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Indigenous activists clash with BAA

Marathon route, timing conflict with observance

Angela Rowlings
Indigenous activists clash with BAA
Chali’Naru Dones, who is Taino and a co-founder of the Indigenous Peoples Day Newton Committee, left, is seen with fellow committee member Kerry Prasad at Albemarle Park. PHOTO: ANGELA ROWLINGS

The Indigenous Peoples Day (IPD) Newton Committee began circulating a petition April 1 calling on the Boston Athletic Association (BAA) to change the date of the Boston Marathon. The effort came after the City of Newton denied the group a permit to use a desired park for their first Indigenous Peoples Day celebration on Oct. 11, 2021.

“Indigenous Peoples Day is a time for everyone to learn more about the history of America as it relates to Indigenous Peoples — because we are all on Indigenous Land,” says the petition, which had more than 22,000 signatures early this week. “Knowing this history gives context and understanding about how much the Boston Athletic Association’s action preserves the legacy of racism in this country.”   

The petition concludes, “The BAA has the chance to acknowledge the importance of keeping the spotlight on Indigenous Peoples Day rather than steal the spotlight for the Marathon. There are other days available for the Boston Marathon.”

In a statement, the BAA said it would respect and cooperate with any observances planned in the cities and towns the weekend of Oct. 9–11.

“We shared our plans to highlight the Indigenous tradition within the Boston Marathon, including the victories of Ellison Brown (Narragansett, champion of the 1936 and 1939 races) and Thomas Longboat (Onondaga First Nation, 1907 champion), during the 125th Boston Marathon celebration. We will continue to engage, coordinate, and work with any Indigenous Peoples committees along the Boston Marathon route and have asked the cities and towns to identify groups planning events to help facilitate conversations,” said the statement. “The date for the 125th Boston Marathon was selected in close coordination and collaboration with the eight cities and towns that comprise the marathon route. During the date selection process, the Boston Athletic Association regularly met with representatives from the eight cities and towns for feedback and guidance on potential dates and collaboratively selected Monday, October 11.”

Chali’Naru Dones, who is a Taino co-founder of the IPD Newton Committee, said the city told the group there wouldn’t be enough resources to hold the celebration at Albemarle Park due to the marathon, which was rescheduled because of the COVID-19 pandemic. She pointed out that the park is several minutes away from the race route, and that the BAA did not contact her organization regarding the date.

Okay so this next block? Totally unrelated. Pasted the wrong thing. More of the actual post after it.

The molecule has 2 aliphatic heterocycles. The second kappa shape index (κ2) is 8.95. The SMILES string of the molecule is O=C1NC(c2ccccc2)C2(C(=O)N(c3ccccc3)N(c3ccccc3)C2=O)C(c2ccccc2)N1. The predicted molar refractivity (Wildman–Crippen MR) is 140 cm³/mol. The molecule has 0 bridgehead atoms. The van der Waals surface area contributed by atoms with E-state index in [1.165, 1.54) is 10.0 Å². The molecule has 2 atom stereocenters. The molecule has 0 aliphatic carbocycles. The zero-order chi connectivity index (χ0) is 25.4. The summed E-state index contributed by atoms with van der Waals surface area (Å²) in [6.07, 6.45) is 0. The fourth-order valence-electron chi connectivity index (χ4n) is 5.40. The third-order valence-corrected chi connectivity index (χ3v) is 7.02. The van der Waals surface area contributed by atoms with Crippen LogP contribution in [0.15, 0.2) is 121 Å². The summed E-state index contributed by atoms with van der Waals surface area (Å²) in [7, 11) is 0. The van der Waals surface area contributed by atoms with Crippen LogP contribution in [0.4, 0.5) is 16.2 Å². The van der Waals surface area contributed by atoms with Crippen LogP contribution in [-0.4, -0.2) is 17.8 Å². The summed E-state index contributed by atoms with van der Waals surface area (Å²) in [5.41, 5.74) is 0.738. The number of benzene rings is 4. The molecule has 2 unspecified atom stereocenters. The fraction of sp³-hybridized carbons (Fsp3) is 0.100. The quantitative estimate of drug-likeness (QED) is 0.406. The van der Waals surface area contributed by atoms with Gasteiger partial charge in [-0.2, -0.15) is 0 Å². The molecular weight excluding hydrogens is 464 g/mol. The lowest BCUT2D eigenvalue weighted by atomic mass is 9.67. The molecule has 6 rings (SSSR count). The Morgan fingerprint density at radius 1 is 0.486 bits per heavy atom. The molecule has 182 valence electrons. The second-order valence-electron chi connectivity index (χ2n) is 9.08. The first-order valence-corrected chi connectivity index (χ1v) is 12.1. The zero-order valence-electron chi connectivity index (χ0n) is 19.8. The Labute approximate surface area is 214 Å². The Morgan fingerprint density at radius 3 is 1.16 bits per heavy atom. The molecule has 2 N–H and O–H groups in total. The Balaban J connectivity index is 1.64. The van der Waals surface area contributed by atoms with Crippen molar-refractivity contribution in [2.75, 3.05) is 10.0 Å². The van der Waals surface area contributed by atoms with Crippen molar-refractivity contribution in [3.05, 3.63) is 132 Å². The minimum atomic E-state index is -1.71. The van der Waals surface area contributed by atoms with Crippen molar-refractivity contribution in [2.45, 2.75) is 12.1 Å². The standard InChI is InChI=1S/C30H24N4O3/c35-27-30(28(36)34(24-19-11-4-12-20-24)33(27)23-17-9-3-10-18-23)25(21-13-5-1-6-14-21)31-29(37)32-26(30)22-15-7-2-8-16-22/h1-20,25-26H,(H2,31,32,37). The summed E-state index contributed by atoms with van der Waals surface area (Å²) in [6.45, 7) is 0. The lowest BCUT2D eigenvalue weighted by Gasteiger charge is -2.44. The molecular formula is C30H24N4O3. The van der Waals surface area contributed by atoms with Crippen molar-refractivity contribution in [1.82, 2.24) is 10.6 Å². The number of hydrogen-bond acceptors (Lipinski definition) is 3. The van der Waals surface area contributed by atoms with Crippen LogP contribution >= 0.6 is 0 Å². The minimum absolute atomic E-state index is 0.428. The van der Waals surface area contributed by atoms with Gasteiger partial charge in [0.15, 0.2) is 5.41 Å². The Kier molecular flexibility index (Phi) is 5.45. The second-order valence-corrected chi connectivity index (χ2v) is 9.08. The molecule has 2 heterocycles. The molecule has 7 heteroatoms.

“They did not come and consult with any Indigenous peoples that are from any of the towns that they’re running through,” she said. “The city is giving them all the resources, and one of the offers is to move us to a location that’s not accessible and not visible. That’s a disruption. This is a time for us.”

In a statement, Newton Mayor Ruthanne Fuller said the city is excited to celebrate both Indigenous Peoples Day and the Boston Marathon. She confirmed that the city has offered the group use of a field at Newton South High School.

“Newton, which has the longest stretch of the Marathon course, will require a lot of City of Newton staffing so it will be both fun and safe,” the statement said.

This will be the first time Newton is celebrating Indigenous Peoples Day after the city council voted last year to change the holiday from Columbus Day. Dones said the high school field would deny her group visibility and accessibility.

“We want to be seen and respected and share space,” said Dones.

Kerry Prasad, a white Newton resident who participates on the committee, said she plans to attend the event with her husband and two children. She said the message many Americans receive is that “The Indians all died off,” so it is important to counter this misconception by introducing Newton residents to Indigenous culture, arts and enterprises.

“I think it would be important for people from to come to this event and meet their Indigenous neighbors from around the state and around the region,” said Prasad.

Dones said the group is only expecting about 100 people to attend the interactive family festivities that will feature Indigenous crafts, dancing, a talking circle with elders, food trucks and a demonstration of how to build a bohio, a thatched hut used by Taino peoples.

“I would retract the petition if the city said, ‘OK, you can have the park on the same day as the marathon.’ This area does not conflict with the route that they’re on. It’s literally eight to 10 minutes away,” said Dones.

“Let us have this park so we can enjoy our day,” she said. “We’ve come this far, Newton. You made the change. Let us celebrate.”